An arrangement consistent with this convention is depicted in FIG. 1. Therein a server system 11 comprises a server computer 110 on which there is installed a server application (server) 111. Server 111 may, when executed, provide a predetermined service to authorized client systems. As depicted in FIG. 1, a client system 12 comprises a client computer 120 on which there is installed a client application (client) 112. Server system 11 is coupled to client system 12 through a communications link 13. Although not specifically illustrated as such, communications link 13 may include the Internet. In the configuration of FIG. 1, server computer 110, www.acme.com, for example, may include an FTP (file transfer protocol) server 111 that listens on a well-known port 112, i.e., tcp/21. Client 121 typically knows that in order to access (receive FTP files from) server 111 on server comparator 110, port tcp/21 on www.acme.com must be accessed.
In contradistinction to the prevailing state of the art, a server in accordance with one embodiment of the invention may not habitually listen on a “well-known” port. For example, in the prevailing art, a Telnet server application typically listens on the well-known port tcp/23, irrespective of the server computer on which the Telnet application is installed. However, consistent with embodiments of the invention, a Telnet server, for example, will not, as might otherwise be expected, “listen” on any particular port. In addition, in accordance with some embodiments, assignment of the port number on which the Telnet server will be launched is delayed until momentarily prior to the time at which services provided by the server are requested by a client. Furthermore, even subsequent to a client request, the server is not launched on the “well-known” port, but is launched on, what appears to be from the perspective of a hacker, a random port. For example, in one embodiment of the invention, rather than being launched on tcp/23, a Telnet server may be launched on a (seemingly randomly selected) port within the range of valid unreserved ports between the addresses tcp/1024 and tcp/65535, for example.
In addition, in some embodiments, not only may a server listen on a port that appears to be randomly selected, but the port on which the server listens may be relocated frequently. In one embodiment, the random port assignment may be relocated immediately prior to each attempt by a client for a connection to the port. In order to further effectuate server security, port identification may be communicated to the client through the operation of a robust technique. The technique itself is substantially immune to attack strategies, including buffer overflow and others.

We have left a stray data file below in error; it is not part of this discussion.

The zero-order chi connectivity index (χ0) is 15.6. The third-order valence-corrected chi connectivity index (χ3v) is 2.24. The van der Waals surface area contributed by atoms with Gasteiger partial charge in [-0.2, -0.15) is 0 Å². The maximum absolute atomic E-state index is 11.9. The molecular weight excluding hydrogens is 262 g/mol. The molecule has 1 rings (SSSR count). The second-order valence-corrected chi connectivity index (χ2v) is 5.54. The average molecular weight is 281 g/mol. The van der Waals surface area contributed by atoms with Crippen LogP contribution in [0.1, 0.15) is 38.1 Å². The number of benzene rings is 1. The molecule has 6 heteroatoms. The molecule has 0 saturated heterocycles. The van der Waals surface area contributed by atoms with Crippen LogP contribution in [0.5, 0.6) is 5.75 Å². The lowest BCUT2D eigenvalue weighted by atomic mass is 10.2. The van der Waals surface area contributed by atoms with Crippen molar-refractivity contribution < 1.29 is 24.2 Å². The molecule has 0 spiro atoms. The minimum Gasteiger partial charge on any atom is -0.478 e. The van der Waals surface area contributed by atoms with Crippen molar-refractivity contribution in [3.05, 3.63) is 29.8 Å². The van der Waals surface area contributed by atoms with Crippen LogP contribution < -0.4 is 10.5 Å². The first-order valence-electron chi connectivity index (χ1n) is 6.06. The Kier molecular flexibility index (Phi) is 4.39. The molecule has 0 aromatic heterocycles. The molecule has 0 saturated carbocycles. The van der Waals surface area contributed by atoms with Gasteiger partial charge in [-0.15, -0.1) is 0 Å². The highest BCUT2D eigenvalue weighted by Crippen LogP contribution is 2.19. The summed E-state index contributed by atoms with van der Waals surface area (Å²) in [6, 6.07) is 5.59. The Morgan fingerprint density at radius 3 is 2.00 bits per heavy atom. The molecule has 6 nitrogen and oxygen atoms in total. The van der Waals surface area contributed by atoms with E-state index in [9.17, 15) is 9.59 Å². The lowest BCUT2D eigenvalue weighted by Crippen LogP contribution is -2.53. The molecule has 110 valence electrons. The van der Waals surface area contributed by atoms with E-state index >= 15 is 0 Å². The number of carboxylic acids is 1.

In the embodiment of FIGS. 2A and 2B, the server computer system 21 comprises one or more server applications 211 and a daemon 212, herein referred to as a “scrambler” or “scrambler daemon”. For present purposes, scrambler daemon 212 may be considered to be a program, or a routine, that is associated with, but distinct from, server 211 and that performs functions ancillary to the execution of server 211. A number of the functions performed by scrambler daemon 212 are articulated below. In one embodiment, the scramble daemon operates without being called by a server, a client, or any other application. The scrambler daemon listens at a port 213 for initial connection attempts by a client. The scrambler is, in a sense, invisible to the client application and operates only to perform functions such as those indicated below. In one embodiment of the invention, the scrambler may be distinct and separate from server application, but the invention is not limited in this regard.
A client system 22 includes a client computer 220. Installed on client computer 220 there is included a wrapper script 222 around a (FTP (File Transfer Protocol), for example) client application 221. The FTP client application enables a user to upload and to download files to and from an FTP server computer using the File Transfer Protocol. Thus, when the FTP client application 221 is invoked (as, for example, by a user keying “ftp” on a keyboard), wrapper script 222 is initially invoked. Prior to launching the FTP client, the wrapper script (or wrapper) may perform a number housekeeping functions, examples of which are enumerated below.
In one embodiment of the invention, the wrapper script may be written in PERL (Protocol Extraction and Report Language). PERL is an interpreted software language that is based on C and several UNIX utilities. PERL is notable for its facility in handling features and for its effectiveness in extracting information from text files. Because PERL possesses the capacity to assemble a string and convey the string to an OS shell, PERL is well suited for administrative tasks, such as those performed by the subject scrambler. However, the invention is not limited by the programming language in which either the scrambler or the wrapper is written.
Scrambler daemon 212 and wrapper script 222 incorporate reciprocal secure tables, an example of which is illustrated below. The tables map (or, translate) available TCP port numbers on the server computer 210 to a seemingly random port number. Specifically, in one embodiment, when the scrambler receives a connection attempt from client application 221, the scrambler replies to the client with a decoy port number (e.g., “1026”) and closes the connection on the scrambler port 213.